You strike me as a single guy with no children, which means that you have no clue what it’s like to share your life with other people that make up your family. I’m guessing I’m right, considering the outdated principles you were trying to get across to our mommy blogger. Are you a real live caveman who believes a wife and mother’s place in this world is in the kitchen, barefoot, pregnant, and serving her family?
“Shouldn’t your life revolve around your spouse and child?” you ask. You don’t understand how someone who stays at home and doesn’t “work” needs something known as “me time.” Let me clear it all up for you.
Yes, her life absolutely revolves around her spouse and child, every minute of every hour, whether she is awake, not awake, should be sleeping but can’t be because the baby is up, ready to fall down because her eyes can’t stay open anymore… you get the idea. And once the baby does learn to sleep once in a while, those (very many) waking hours consist of carrying, serving, feeding, wiping, changing, cleaning, bathing, comforting, rocking, kissing, loving, hugging, marveling, crying (both mother and baby), worrying, second-guessing your choices…I would say you get the idea, but you so obviously do not.
And that “me time” you referred to? Well, this exhausted mommy probably wanted two minutes to use the bathroom with the door shut. According to you, that is entirely too much for her to ask. What time did you wake up this morning, Mr. Del Priore? Were you awakened several times during the night with a child that can’t sleep?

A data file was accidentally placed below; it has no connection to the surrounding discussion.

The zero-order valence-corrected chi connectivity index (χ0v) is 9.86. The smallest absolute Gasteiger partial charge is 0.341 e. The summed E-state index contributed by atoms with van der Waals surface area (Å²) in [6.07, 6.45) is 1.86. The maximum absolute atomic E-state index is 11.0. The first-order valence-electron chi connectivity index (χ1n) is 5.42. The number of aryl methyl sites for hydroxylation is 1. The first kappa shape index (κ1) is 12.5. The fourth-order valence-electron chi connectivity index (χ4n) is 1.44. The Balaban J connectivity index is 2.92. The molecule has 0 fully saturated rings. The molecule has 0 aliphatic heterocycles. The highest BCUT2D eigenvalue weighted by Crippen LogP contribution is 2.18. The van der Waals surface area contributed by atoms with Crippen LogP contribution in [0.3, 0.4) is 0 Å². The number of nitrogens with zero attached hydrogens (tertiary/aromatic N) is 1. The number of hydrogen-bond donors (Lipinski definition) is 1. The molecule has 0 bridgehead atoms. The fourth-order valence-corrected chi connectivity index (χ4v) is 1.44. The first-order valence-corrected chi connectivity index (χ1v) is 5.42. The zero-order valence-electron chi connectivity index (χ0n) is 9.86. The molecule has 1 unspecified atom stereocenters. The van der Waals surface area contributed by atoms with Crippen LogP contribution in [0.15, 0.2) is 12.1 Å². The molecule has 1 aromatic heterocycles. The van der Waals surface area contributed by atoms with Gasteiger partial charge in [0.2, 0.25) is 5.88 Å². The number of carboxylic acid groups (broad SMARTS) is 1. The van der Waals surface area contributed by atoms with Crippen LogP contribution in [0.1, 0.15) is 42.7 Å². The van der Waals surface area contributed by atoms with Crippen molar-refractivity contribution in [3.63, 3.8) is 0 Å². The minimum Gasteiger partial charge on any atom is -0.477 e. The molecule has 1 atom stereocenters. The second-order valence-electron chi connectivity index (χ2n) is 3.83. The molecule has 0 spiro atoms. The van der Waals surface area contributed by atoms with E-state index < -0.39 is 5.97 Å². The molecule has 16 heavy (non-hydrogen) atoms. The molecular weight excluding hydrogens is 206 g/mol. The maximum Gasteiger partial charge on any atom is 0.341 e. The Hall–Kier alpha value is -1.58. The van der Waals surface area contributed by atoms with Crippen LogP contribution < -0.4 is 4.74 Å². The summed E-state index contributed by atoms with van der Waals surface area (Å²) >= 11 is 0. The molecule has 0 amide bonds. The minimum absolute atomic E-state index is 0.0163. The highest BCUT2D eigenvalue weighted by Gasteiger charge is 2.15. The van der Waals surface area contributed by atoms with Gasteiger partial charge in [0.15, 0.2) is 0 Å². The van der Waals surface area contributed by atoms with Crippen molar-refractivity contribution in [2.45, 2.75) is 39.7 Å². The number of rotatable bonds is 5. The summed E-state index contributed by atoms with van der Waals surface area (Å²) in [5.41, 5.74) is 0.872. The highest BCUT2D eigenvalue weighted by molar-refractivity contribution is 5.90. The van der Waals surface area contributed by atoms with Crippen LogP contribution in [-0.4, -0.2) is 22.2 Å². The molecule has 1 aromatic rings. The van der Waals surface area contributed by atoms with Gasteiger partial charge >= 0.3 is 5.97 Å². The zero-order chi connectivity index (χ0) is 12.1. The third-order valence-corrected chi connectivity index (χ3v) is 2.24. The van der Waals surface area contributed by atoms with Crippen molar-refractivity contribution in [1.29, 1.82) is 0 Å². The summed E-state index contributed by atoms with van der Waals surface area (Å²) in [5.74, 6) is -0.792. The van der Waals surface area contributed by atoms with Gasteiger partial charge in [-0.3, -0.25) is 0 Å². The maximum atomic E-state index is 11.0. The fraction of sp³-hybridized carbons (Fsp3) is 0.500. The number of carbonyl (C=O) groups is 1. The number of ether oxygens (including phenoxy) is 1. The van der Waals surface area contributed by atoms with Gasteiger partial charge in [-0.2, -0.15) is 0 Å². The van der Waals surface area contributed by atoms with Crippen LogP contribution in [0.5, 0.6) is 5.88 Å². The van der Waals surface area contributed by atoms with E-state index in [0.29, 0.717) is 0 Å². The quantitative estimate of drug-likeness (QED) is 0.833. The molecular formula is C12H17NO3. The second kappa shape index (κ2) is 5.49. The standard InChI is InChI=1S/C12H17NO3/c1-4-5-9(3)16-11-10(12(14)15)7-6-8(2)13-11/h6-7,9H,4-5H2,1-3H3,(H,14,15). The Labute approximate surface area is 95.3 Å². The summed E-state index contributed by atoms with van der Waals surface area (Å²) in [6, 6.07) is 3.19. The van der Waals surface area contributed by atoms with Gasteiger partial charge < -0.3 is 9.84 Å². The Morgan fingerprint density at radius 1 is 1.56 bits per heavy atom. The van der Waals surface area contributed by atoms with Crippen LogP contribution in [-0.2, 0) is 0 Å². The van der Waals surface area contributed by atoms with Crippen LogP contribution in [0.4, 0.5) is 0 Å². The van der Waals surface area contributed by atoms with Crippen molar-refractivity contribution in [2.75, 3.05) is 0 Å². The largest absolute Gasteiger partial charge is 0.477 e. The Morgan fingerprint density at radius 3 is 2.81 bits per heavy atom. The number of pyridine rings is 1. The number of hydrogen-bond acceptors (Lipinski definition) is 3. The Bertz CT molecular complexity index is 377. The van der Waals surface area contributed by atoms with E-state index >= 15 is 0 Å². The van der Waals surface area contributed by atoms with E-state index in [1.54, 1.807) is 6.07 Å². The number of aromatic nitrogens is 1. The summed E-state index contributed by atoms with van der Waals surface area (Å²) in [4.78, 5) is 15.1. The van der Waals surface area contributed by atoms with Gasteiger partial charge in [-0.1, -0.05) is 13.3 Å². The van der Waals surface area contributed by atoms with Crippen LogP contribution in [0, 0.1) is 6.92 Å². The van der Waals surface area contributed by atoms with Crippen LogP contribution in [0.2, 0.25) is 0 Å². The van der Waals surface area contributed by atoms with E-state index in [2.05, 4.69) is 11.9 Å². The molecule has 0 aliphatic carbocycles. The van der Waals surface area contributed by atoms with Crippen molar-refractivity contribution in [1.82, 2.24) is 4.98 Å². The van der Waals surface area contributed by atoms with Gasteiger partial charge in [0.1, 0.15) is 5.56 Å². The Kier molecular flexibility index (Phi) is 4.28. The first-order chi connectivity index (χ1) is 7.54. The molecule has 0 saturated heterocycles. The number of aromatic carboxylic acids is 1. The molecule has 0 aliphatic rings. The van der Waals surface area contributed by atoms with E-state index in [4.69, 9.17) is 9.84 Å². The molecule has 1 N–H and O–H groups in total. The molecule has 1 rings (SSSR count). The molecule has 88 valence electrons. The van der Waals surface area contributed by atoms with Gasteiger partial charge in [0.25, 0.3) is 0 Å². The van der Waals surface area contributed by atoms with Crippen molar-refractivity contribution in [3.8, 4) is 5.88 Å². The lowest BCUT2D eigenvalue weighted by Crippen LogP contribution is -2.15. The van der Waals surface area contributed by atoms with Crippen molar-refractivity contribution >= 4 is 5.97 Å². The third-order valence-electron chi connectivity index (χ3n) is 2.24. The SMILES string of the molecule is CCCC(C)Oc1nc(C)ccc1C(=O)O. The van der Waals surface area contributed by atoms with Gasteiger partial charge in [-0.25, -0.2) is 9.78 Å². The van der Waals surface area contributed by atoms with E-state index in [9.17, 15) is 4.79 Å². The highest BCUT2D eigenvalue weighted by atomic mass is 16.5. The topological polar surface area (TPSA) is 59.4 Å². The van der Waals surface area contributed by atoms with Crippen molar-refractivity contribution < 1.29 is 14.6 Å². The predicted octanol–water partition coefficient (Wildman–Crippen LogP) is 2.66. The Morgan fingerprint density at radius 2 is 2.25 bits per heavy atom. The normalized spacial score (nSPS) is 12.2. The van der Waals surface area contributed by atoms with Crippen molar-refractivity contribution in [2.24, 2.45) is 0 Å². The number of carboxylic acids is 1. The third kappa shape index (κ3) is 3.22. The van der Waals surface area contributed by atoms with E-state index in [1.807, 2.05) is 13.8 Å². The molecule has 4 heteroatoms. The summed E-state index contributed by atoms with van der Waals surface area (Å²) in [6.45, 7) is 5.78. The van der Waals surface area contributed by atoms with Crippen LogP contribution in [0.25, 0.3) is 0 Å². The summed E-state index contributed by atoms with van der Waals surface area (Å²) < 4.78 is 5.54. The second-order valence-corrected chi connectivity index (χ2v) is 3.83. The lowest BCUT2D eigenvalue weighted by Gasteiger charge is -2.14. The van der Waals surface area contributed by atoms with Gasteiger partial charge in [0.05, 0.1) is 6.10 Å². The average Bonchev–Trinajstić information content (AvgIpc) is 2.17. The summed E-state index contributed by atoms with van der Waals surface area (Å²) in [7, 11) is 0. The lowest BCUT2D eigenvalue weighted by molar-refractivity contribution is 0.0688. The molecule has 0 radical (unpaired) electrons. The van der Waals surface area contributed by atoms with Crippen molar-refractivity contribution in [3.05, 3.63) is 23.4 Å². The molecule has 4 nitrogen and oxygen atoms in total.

And now, this self-obsessed mother wants to run a marathon. How dare any mother be frustrated by endless mind-numbing hours of watching Elmo while picking boogers out of a sick toddler’s nose, when only a few short years ago she graduated with honors from college?
And, here’s the kicker. She’s trying to blow off steam in a constructive and healthy manner – wow, how selfish can one person get? She should be burned at the stake.
By the way, Mr. Del Priore, distance running is probably the cheapest sport out there; all you need are good sneakers, comfortable clothes and determination. The college fund will not be affected, I promise.
You might feel a little put off right now; not very happy about the fact that I am describing you as a Neanderthal frat boy. I might be wrong about what I assumed. You might be a good person. Well, you should have thought about that before you got up there on your ivory tower, judged this mother and told her how YOU think she should be living her life. Basically what I’m saying is, don’t comment on things you very obviously know nothing whatsoever about. Nobody cares about your irrelevant opinion on what you believe being a parent is all about.
Walk (or run) a mile in her shoes before passing judgment. Stick to writing about things you do know about, like fantasy football.
J. Berg,
Mother, wife, daughter, sister, friend, neighbor, marathoner, college graduate, proud resident of the City of Hoboken, and mom of a Hoboken public school student.